USMC ASVAB Test
How to Optimize Your USMC Selection Chances?
If planning for a career in any of the US armed forces, including the USMC, it is wise that you prepare yourself well ahead by understanding about the ASVAB test in detail - including the test sections, question types, test timings, and so on; thus optimize your chances for selection. Read on to find out more about the important aspects of USMC ASVAB test for the US Marine Corps recruitment.
USMC ASVAB Test - History and Importance
The history of assessment tests for US military recruitment can be traced back to the World War times. However, the ASVAB test was first developed in 1968; with the USMC ASVAB test coming to effect only in 1974. By 1976, the Marine Corps started using the test battery for classification purpose as well as for enlisting. For more information on the history of ASVAB testing for Marine Corps, refer to http://official-asvab.com/history_rec.htm.
Alike all the other branches of US military, the USMC is totally dependent on the ASVAB test today, for both enlisting and classification purposes. While the AFQT scores are used for USMC enlisting purpose, the scores of relevant subtests clubbed together are used for classifying the prospective candidates.
USMC ASVAB Test - Test Content and Duration
Though the ASVAB score requirements are different for different branches of the US military, the ASVAB test content, question types, and the duration of the subtests are the same across. There are ten subtests (nine in case of the traditional paper and pencil version of the test) included in the USMC ASVAB test, as in all the other ASVAB tests. The test covers the four core areas:
- Science and Technical
The questions in each of the subtests are of multiple-choice type; and durations of the subtests vary. The subtests in USMC ASVAB test and the question numbers in each subtest are as follows (http://www.marines.com/eligibility/prep-test):
- Arithmetic Reasoning (AR) - 30 questions
- Assembling Objects (AO) - 25 questions
- Auto and Shop Information (AS) - 25 questions
- Electronic Information (EI) - 20 questions
- General Science (GS)- 25 questions
- Mathematics Knowledge (MK) - 25 questions
- Mechanical Comprehension (MC) - 25 questions
- Paragraph Comprehension (PC) - 15 questions
- Word Knowledge (WK) - 35 questions
Note: The Auto Information and Shop Information tests are administered separately in the CAT-ASVAB, but are scored together as Auto and Shop Information (AS).
The duration for the P&P-ASVAB is estimated to be approximately three hours, while the CAT- ASVAB is found to be completed in much less time. The adaptive nature of the CAT-ASVAB makes it possible for examinees to finish the test off in less time (one hour and thirty minutes, on an average). To learn more about the USMC ASVAB test, refer to the official ASVAB site: http://official-asvab.com/whattoexpect_app.htm. For ASVAB sample questions, refer to: http://official-asvab.com/samples_app.htm.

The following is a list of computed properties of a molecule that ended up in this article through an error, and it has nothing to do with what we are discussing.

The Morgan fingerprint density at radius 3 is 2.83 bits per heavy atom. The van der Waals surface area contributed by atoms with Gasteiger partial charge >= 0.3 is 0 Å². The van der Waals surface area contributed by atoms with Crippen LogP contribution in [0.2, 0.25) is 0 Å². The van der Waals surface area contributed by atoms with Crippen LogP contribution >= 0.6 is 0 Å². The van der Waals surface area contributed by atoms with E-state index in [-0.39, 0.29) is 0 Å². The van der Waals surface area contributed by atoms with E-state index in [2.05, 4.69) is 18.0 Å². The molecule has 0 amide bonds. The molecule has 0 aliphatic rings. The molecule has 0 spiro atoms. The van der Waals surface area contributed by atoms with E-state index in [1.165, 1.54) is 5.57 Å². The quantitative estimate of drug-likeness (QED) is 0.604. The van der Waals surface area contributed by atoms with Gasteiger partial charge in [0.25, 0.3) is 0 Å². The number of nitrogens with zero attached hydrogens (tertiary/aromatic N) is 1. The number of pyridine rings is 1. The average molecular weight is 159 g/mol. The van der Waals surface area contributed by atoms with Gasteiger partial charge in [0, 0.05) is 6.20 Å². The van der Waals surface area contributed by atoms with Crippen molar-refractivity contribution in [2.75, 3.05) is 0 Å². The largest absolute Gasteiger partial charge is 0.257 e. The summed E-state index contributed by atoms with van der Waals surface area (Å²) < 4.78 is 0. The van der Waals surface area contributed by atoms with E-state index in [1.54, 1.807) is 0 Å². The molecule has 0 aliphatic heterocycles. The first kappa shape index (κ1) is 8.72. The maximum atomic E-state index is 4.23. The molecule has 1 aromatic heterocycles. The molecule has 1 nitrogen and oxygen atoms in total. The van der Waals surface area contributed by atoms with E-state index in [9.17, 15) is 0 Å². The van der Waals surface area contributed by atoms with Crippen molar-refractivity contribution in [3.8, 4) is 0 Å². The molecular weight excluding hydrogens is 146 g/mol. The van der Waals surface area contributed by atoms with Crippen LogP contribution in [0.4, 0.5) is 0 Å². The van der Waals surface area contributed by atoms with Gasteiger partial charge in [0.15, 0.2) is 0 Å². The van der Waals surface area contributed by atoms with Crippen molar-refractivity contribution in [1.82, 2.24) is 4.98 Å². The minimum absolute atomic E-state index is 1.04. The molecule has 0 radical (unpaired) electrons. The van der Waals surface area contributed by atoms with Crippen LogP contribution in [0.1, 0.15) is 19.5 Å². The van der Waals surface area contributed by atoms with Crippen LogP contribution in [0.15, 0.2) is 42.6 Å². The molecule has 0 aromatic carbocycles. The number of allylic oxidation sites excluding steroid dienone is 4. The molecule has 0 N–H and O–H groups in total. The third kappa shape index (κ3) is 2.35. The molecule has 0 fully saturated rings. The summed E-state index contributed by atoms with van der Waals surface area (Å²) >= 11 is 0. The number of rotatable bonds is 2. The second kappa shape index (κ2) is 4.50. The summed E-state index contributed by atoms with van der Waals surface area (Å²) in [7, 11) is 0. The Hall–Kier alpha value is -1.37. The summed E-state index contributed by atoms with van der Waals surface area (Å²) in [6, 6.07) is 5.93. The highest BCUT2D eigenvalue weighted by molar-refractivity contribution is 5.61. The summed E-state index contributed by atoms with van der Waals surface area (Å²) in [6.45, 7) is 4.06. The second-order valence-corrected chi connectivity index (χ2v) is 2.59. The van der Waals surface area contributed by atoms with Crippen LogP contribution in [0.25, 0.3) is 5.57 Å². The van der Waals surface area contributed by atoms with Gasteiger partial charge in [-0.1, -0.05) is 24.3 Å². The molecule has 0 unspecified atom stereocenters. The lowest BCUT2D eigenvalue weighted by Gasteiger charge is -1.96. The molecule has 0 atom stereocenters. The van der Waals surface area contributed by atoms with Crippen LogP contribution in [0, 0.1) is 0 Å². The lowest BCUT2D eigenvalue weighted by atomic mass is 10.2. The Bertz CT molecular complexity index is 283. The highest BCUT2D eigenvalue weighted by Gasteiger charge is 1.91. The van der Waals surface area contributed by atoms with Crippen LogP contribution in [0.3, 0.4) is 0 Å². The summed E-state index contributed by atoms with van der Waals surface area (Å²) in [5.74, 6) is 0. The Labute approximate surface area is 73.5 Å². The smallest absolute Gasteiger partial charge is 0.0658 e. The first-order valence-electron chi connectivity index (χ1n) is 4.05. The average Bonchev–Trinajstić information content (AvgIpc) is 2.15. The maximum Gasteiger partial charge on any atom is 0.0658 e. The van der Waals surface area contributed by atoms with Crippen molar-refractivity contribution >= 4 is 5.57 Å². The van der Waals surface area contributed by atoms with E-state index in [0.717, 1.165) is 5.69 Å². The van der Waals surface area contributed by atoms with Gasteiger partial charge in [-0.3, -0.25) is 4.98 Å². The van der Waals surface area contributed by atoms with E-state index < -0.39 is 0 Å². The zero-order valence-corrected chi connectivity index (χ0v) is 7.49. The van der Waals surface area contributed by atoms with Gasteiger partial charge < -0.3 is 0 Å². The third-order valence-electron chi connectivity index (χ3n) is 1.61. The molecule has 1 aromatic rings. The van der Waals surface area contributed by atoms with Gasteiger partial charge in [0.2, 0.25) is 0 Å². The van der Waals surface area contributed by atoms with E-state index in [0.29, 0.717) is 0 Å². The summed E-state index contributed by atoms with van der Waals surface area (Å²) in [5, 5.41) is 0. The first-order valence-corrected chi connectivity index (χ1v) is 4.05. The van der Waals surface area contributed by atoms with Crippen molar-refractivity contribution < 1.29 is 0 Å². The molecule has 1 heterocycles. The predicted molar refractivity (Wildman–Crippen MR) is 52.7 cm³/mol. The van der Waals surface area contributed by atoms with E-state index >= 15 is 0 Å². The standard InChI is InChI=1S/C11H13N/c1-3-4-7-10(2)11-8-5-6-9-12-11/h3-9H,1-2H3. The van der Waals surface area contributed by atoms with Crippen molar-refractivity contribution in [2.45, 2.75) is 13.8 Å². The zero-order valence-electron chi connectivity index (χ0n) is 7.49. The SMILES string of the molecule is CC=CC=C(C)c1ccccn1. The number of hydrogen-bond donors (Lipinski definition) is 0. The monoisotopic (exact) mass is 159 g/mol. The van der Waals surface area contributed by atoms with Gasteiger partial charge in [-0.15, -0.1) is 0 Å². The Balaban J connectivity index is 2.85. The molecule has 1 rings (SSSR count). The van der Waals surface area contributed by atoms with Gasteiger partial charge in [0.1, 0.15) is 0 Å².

USMC ASVAB Test - Test Scores and How to Improve Your Chances for Selection
As in all the other ASVAB tests, the USMC ASVAB test considers the scores of only four subtests to calculate the Armed Forces Qualification Test (AFQT) score:
- Reasoning (AR)
- Mathematics Knowledge (MK)
- Paragraph Comprehension (PC)
- Word Knowledge (WK)
The minimum AFQT score required for USMC enlisting is 31, as of now (http://www.military.com/join-armed-forces/asvab/asvab-test-explained.html).
It should be noted that, like in all the other branches, it is not the individual ASVAB subtest scores that count for USMC enlistment, rather the relative scores or Standard Scores are used for this task. The relative scores are calculated by comparing the individual subtest scores against those of a nationally, representative sample.
For prospective picks, the score of the entire ASVAB battery is used to select appropriate job roles (MOS) within the USMC. For this, your total USMC ASVAB test scores are split into various line scores; the USMC lines are as below:
- CL - Clerical: VE, AR, and MK
- EL - Electronics: GS, AR, MK, and EI
- GT - General Technical: VE and AR
- MM - Mechanical Maintenance: NO, AS, MC, and EI
- ST - Skilled Technical: GS, VE, MK, and MC
Where VE is the composite score calculated by adding up the weighted standard scores of PC and WK subtests.
The selection of candidates into USMC is, thus, done based on your AFQT scores, and the assigning of job roles or MOS is based on your line scores in the USMC ASVAB test. To improve your chances for USMC selection, you must, therefore;
- Prepare yourself well in the AFQT test areas first.
- Then, focus on the career line you are interested in. For example, to be qualified for a clerical MOS in the USMC, you need to have a minimum score of 100 in the CL-Clerical line (including Arithmetic Reasoning, Mathematics Knowledge, Paragraph Comprehension, and Word Knowledge subtests). You can find a list of MOS and corresponding line requirements online at http://www.military.com/ASVAB/0,,ASVAB_MOS_USMC.html.
- Also, remember that the minimum AFQT and ASVAB score requirements for USMC selection are prone to change without prior notice. Check thoroughly and understand the requirements well ahead of taking the test.
To summarize, the ASVAB for USMC is not different from other ASVAB tests in terms of content and questions and structure; the difference always lies in the minimum score requirements. However, with a good grasp of the USMC ASVAB test score requirements, and with the right practice, and other required parameters, you always stand a higher chance for being selected.
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